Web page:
MyDoom Gets Worse
- By Scott Bekker
- January 29, 2004
The already fast-spreading MyDoom or Novarg mass-mailing virus got a boost from an effective variant that hit about two days after the original virus was discovered.
The new variant, called MyDoom.B or Novarg.B, is also a mass-mailing worm but contains a few nasty twists. Like MyDoom.A, the variant harvests e-mail addresses from various places, loads a backdoor program that allows outsiders to connect to a TCP port and adds a registry entry to enable it to run at startup. But the new version also can propagate through the Kazaa file sharing service and it attempts to prevent the computer from connecting to dozens of security Web sites that potentially have fixes for the worm.
Another change in MyDoom.B: it apparently doesn't target SCO Group Inc.'s Web site for a Denial-of-Service attack starting on Feb. 1, it targets Microsoft's site instead.
Malware researchers at the U.K.-based outfit mi2g declared on Thursday that the two versions of MyDoom combined to become the second-most damaging instance of malware yet recorded. The digital risk firm estimated the damage at nearly $23 billion from loss of business, bandwidth clogging, productivity erosion, management time reallocation and cost of recovery.
According to mi2g, MyDoom now trails only Sobig ($37 billion) for the title of worst malware by economic damage. The damage estimate is a big change after mi2g estimated the damage as relatively steady at $3 billion on Wednesday prior to the B variant's emergence.
Although the original MyDoom outbreak was the fastest-spreading computer virus yet, many corporate users experienced relatively few problems in Round One because their networks had been set up to screen questionable attachment types in the wake of Sobig and other late summer attacks. But some organizations were extremely worried about some of the new infection methods engineered into MyDoom.B.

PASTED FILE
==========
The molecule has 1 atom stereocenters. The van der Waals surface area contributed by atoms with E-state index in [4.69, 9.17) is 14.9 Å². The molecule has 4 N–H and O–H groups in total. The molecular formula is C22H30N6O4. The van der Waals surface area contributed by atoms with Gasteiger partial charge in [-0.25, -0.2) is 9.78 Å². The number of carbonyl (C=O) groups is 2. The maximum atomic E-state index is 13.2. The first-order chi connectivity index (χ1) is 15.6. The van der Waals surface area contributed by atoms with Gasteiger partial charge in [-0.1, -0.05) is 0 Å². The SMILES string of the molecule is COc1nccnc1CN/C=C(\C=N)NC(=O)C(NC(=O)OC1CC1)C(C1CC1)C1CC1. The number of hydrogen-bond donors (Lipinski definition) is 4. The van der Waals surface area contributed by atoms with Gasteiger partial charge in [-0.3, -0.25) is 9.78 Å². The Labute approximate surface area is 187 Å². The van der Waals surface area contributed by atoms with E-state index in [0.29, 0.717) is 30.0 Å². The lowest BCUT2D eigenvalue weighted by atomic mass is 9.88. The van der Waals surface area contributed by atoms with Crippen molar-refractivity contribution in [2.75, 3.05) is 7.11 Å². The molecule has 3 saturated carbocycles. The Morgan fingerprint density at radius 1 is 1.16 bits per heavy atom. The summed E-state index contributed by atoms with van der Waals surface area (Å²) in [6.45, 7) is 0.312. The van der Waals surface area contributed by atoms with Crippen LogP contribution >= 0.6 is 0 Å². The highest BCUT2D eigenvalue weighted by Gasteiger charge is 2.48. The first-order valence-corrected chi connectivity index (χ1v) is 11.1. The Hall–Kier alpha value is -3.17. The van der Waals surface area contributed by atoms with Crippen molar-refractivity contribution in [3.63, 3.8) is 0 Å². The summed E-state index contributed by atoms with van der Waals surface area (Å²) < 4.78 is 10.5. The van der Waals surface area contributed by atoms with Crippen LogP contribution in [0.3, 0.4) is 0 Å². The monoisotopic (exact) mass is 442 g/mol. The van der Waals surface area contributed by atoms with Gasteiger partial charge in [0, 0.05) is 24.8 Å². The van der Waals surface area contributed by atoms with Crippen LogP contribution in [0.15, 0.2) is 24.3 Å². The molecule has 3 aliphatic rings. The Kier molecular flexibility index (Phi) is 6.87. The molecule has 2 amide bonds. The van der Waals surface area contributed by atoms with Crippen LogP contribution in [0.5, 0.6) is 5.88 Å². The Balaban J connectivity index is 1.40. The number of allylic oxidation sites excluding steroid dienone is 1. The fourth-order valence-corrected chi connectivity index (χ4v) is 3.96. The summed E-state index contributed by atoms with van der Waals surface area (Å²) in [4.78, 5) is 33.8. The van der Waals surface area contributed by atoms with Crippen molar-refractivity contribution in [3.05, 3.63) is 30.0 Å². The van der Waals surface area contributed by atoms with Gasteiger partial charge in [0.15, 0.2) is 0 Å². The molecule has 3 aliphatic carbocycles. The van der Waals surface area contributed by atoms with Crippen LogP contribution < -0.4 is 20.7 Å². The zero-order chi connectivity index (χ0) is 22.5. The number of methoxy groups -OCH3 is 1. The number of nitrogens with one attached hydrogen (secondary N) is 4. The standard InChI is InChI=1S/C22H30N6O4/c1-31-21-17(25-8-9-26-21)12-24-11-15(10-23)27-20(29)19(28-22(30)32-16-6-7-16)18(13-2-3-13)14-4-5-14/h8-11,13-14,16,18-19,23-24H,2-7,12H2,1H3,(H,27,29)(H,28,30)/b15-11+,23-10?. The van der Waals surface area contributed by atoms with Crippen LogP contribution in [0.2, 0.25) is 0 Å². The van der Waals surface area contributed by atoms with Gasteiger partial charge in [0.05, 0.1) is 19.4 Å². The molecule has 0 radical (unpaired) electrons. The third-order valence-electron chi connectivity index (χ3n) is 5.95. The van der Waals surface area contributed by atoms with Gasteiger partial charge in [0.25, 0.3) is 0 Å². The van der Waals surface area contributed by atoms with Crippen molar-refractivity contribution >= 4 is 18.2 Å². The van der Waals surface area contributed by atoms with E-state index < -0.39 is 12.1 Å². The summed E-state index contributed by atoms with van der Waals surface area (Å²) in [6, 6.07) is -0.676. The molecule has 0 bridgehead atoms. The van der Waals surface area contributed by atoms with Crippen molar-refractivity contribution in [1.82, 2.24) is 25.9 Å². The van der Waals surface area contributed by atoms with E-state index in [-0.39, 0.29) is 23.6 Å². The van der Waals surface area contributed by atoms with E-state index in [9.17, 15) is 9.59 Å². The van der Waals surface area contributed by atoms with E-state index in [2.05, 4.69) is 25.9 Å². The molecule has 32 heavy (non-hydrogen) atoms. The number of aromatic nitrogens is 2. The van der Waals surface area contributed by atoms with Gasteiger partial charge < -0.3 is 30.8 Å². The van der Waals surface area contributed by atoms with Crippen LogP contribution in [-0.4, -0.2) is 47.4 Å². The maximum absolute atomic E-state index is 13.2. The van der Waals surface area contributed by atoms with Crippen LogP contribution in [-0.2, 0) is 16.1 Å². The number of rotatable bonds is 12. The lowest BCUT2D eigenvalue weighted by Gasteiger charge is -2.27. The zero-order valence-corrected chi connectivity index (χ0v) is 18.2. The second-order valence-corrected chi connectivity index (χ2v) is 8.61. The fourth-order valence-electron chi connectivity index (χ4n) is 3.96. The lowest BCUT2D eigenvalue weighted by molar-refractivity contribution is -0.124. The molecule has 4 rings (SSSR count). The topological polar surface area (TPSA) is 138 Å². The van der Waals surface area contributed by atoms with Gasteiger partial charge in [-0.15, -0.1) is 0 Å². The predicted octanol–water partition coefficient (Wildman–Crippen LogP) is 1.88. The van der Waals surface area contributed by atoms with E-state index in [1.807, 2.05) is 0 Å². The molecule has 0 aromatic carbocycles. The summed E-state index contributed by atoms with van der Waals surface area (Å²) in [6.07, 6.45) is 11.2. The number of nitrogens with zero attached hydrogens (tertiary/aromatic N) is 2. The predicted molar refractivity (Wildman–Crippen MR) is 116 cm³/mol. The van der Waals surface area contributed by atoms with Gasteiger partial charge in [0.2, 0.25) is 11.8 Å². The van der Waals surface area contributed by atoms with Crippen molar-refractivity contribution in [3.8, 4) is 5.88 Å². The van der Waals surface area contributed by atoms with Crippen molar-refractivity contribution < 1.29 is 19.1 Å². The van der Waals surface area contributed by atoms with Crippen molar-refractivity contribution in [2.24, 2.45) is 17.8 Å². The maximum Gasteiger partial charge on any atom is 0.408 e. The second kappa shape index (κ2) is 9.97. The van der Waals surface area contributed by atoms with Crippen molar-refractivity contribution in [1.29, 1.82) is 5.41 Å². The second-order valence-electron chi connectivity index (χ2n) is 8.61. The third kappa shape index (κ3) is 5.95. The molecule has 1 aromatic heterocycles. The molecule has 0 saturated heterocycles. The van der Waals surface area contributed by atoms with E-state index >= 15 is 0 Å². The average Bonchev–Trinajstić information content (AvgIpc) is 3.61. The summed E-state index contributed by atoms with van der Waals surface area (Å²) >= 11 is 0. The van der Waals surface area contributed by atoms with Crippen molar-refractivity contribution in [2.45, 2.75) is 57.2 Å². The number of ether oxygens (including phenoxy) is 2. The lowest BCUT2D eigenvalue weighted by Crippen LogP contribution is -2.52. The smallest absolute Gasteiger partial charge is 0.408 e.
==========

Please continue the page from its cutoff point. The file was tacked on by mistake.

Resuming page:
"I see the ability to replicate as Kazaa as a bigger threat to us because we have no real method in place for preventing users from using Kazaa at the moment. Due to 'academic freedom' we have not blocked the use of Kazaa at the network level," said a server administrator at a U.S. university.
Meanwhile, Web server research outfit Netcraft raised interesting questions on Wednesday about SCO's ability to cope with the expected DoS attack from MyDoom.A. Microsoft has skated through similar attacks in the past by turning to content distribution networks to help host Microsoft.com. Microsoft has been willing to use Akamai, resulting in its pages being served by Linux machines on Akamai's networks.
Netcraft points out that SCO's ability to turn to a CDN for relief may be impaired by its major intellectual property litigation against Linux. The three largest CDN providers are Akamai, Cable & Wireless and Speedera and all make extensive use of Linux, according to Netcraft.
Stephen Swoyer contributed to this report.
Scott Bekker is editor in chief of Redmond Channel Partner magazine.